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Northrups Sue Photo Thief, Make Them Pay $60,000

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Photographers Tony and Chelsea Northrup were shocked when they discovered one of their photos being used on a product’s packaging without their knowledge or permission. They then sued the photo thief and collected AU$60,000 (~$45,000) for the offense. Here’s a 26-minute video in which they share the story of how it all happened.

It all started back in May 2016, when the Northrups were sent a photo of a fancy $49 iPhone case on a Target store shelf… with a photo Tony had shot of Chelsea (using a DIY ring light) staring out from the screen.

The original photo sent in that brought the infringement to the Northrups’ attention. Photo by @camdavbax.

Knowing that they had never licensed out the photo — it was used on the cover of one of their popular books — Northrup sent an email to the brand demanding they cease and desist and asking for payment.

“We were never contacted about nor compensated for the use of the image,” Tony wrote. “We insist you remove the product from retailer shelves, and cancel any open orders. We also seek compensation and damages for the misuse of our intellectual property.”

The Northrups used the photo on one of their books.

When the company finally replied after a lengthy period of silence, it was through a letter sent from a lawyer that blamed an external graphic designer for stealing the photo.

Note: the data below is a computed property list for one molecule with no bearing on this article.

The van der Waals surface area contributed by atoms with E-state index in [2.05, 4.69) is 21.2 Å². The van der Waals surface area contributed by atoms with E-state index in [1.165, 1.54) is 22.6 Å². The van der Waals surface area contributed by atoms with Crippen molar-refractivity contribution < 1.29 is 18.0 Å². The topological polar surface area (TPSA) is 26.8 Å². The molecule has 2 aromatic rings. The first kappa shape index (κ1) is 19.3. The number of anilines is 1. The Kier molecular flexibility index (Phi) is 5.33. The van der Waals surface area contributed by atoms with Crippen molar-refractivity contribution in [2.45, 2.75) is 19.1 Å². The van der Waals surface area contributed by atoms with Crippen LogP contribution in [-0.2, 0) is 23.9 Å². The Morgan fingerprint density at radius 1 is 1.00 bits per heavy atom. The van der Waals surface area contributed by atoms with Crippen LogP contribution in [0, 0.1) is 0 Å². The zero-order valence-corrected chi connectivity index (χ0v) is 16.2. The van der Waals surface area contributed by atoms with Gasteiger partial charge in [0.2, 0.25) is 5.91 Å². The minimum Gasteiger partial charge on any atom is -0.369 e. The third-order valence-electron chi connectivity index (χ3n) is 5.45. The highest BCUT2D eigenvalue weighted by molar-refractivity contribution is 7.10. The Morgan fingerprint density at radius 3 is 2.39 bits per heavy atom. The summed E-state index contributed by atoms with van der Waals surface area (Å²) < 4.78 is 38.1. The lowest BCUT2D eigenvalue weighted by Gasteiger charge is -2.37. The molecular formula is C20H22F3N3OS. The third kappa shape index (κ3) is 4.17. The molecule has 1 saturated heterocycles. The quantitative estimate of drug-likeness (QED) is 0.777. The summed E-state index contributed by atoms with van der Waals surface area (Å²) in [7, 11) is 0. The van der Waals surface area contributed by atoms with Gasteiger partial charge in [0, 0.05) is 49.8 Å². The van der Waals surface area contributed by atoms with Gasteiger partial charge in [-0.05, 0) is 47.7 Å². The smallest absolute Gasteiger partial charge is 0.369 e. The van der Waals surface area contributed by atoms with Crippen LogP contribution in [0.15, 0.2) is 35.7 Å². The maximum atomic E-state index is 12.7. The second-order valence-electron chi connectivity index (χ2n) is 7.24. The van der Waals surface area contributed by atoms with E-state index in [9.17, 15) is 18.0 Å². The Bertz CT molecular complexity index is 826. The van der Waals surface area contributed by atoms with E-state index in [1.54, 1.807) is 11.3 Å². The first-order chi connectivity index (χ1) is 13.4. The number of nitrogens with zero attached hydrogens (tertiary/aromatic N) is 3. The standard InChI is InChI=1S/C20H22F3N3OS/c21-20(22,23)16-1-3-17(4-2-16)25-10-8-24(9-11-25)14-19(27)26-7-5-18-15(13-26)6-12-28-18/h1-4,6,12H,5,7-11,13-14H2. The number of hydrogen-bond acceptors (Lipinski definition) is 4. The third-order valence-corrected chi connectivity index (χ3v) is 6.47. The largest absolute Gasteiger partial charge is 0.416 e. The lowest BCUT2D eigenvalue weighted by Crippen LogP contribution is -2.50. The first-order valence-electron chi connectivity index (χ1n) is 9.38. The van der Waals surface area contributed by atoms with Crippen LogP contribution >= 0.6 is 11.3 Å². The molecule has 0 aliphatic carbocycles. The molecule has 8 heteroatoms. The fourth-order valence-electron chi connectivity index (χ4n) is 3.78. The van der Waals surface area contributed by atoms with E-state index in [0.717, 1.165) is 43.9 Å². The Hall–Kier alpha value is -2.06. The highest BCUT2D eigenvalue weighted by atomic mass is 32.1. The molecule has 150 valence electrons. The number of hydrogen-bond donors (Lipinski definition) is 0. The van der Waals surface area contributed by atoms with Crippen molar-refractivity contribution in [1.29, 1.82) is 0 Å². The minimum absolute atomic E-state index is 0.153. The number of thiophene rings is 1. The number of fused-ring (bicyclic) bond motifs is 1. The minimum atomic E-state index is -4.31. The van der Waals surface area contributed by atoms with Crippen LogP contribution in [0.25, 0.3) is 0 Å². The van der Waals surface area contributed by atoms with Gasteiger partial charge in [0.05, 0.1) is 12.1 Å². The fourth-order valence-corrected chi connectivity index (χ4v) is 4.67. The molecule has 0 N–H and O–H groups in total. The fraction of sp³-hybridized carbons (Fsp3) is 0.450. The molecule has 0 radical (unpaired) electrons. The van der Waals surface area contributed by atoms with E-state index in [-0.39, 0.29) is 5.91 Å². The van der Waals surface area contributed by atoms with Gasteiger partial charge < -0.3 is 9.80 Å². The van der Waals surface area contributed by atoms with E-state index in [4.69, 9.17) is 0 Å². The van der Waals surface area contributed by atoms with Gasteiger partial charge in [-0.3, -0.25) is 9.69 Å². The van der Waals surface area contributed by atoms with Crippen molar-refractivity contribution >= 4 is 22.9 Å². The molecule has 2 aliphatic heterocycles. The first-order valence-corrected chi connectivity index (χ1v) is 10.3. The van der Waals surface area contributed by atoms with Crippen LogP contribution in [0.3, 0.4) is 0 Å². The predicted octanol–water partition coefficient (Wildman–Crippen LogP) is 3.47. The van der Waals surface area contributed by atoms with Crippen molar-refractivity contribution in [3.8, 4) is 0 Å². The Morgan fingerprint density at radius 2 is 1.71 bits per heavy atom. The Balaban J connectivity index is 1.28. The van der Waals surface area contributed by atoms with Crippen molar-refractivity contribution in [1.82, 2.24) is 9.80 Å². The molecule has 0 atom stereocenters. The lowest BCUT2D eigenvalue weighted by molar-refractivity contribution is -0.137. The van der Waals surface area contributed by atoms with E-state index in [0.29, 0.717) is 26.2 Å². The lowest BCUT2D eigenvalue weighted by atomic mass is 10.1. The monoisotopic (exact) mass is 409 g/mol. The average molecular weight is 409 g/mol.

“Our client was unaware that the graphic that was being used was anything other than a stock photo,” the letter read. “Our client used an external graphic designer whom they made inquiries of after they received your letter. They were informed that the graphic had been taken off a website and incorporated into their advertising without checking.”

And after reassuring the Northrups that the photo had since been removed from everything related to the product, the company wrote that it hoped “that this course of action satisfies your request” — without a response to Tony’s demand for compensation. What’s more, the Northrups continued receiving photos from fans who saw the products still available on store shelves.

That’s when the Northrups decided to lawyer up and take legal action against the company — which was tricky in itself since they’re based in the US while the offending company was based in Australia.

After quite a bit of back and forth, the two sides finally reached a settlement in March 2017: the company agreed to pay AU$40,000, or about $30,000. But with lawyer and middleman fees taken out, the Northrups pocketed a $7,543.48.

As you can see from this pie chart Tony made, the lawyers in the dispute ended up making about 2/3 of the money shelled out by the photo thief.

Although the photo thief had to shell out an estimated AU$60,000 for its infringement, the Northrups spent a considerable amount of time and effort on the battle and only walked away with less than 17% of that amount. In retrospect, it seems clear that both sides would have benefited from working things out prior to getting lawyers involved.

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